In order to record recognizable videos despite poor lighting conditions, the gain is increased - this makes each pixel more light-sensitive. However, this also increases the noise in each image: the brighter the image is made via gain, the more noise it also produces. With particularly sensitive CMOS cameras, it is currently possible to record videos at night only in moonlight (i.e. an illuminance of only 0.05-0.3 lux), but these are relatively noisy.
A team from Intel Labs and the University of California Berkeley, in a new research paper nicely titled "Dancing under the stars: video denoising in starlight", has now presented a new AI method for denoising videos recorded under extremely low illumination of fractions of a lux.
The new deep-learning denoising method is demonstrated using 5-10 fps video recordings with a special RGB plus NIR (near infrared light) camera illuminated only by starlight at 0.6 millilux. The end result is photo-realistic footage with virtually no image noise or other image defects normally associated with low-light conditions. The algorithm was tested with several challenging scenes with lots of motion, where people dance illuminated only by the light of the Milky Way, while a meteor shower rains down from above.
The new algorithm was trained using video footage that was artificially noisy using a special method as well as real noisy video. The artificially noisy videos automatically produced reference material which could be used to estimate how well the denoising works and could be improved based on this (otherwise it is very difficult to record original material together with an otherwise identical noisy version in parallel or successively for moving images).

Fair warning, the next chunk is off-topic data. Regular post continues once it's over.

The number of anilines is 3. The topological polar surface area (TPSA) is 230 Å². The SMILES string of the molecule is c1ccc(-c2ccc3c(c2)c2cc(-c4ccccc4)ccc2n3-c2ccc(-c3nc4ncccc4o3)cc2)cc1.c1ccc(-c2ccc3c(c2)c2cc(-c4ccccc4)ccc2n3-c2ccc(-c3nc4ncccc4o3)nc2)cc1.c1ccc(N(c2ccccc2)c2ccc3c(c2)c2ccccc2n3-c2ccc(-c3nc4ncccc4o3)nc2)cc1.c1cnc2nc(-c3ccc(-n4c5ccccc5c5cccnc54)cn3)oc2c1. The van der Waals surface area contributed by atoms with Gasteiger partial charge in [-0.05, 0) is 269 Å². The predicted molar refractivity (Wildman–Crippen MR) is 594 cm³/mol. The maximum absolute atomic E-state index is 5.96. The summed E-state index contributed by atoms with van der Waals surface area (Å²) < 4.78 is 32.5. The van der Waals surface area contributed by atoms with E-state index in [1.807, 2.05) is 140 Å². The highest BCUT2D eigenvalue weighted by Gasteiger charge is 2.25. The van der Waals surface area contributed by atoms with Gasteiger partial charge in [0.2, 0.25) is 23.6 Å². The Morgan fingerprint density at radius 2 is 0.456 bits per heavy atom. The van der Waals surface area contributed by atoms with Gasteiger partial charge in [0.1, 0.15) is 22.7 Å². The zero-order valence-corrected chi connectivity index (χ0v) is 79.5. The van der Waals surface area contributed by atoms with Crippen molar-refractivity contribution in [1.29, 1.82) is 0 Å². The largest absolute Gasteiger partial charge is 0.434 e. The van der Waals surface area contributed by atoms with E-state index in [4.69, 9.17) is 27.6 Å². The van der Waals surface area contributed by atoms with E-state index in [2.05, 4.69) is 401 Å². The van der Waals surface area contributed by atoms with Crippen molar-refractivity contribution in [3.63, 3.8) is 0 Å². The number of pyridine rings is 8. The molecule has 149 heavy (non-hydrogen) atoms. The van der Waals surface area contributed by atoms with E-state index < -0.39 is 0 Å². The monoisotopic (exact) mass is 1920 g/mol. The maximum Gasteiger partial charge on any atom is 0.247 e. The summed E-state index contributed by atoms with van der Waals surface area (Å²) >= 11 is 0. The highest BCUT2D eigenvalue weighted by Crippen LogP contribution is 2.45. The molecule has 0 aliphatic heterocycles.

The new algorithm also performs very well in comparison with other methods:
. The extremely fast Canon LI3030 SAI RGB-NIR sensor with a resolution of 2,160 x 1,280 19µm pixels, analog 16-channel output and increased quantum efficiency in the near infrared rangeg (NIR) was used. This uses a Bayer pattern consisting of red, green, blue (RGB) and NIR channels (800-950nm). Each RGB channel has an additional transmittance peak that overlaps with the NIR channel to increase light throughput at night. During daylight, the NIR channel can be subtracted from each RGB channel Channel
. However, the method chosen by the researchers has its limitations. First, the noise generator used for training currently mimics only a single gain setting (in this case, the highest gain). In addition, the colors of the denoised night videos tend to be dull, since a large portion of the image comes from the monochrome near-infrared spectral range. However, special DeepLearning methods could be used to colorize the images correctly in the future.